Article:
President Jacob Zuma cannot take control over the functioning of the commission of inquiry into state capture allegations because he is personally implicated in the matter.
This is an argument brought by the Public Protector in the application by the Democratic Alliance before the Pretoria High Court seeking the court to declare that Zuma has failed to comply with the protector’s remedial action to set up a commission of inquiry.
The DA has asked the High Court to force Zuma to comply with former public protector Thuli Madonsela’s findings because he did not apply for a stay of execution before he took the remedial action on judicial review.
The Public Protector is the second respondent in the application.
Zuma is opposing the application and has asked the court to review the remedial action.
In her remedial action‚ Madonsela directed that a commission of inquiry into the allegations of state capture be conducted and that Chief Justice Mogoeng Mogoeng appoint the sole judge to preside over the commission.
Zuma is arguing that this is unconstitutional because only the president can establish a judicial commission of inquiry.
Hamilton Maenetje SC for the Public Protector‚ however‚ argued: “Any involvement of the president in the aspects of the appointment and functioning of the commission that he seals through his review application would be in breach of Section 96 of the Constitution.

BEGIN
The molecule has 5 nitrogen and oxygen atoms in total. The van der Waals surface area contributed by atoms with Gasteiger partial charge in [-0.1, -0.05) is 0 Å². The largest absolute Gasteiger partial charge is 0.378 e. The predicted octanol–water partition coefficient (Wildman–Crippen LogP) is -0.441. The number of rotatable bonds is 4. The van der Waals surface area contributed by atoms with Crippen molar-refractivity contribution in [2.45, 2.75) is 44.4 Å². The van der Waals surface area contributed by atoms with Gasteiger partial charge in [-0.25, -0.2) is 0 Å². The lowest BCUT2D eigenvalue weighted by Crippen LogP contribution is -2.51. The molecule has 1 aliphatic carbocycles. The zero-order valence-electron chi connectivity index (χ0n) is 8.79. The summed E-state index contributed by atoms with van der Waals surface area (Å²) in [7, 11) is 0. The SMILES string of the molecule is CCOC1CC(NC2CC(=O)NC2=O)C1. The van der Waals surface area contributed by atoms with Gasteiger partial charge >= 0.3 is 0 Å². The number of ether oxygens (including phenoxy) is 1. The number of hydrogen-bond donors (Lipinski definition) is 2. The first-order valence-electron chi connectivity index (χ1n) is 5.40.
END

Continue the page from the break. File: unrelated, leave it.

“This is because he is personally implicated in the allegations to be investigated by the commission and has an avoidable financial or personal interest in the resolution of those allegations.”
Maenetje conceded with the DA that if Zuma was not happy with the Public Protector’s remedial action‚ he should have obtained a court order.
“If you don’t ask the court to excuse you from complying‚ you are taking the law into your own hands.”
According to the Public Protector‚ it is in the public interest that the allegations of state capture be properly investigated “urgently and determined as soon as possible”.
Source: TMG Digital.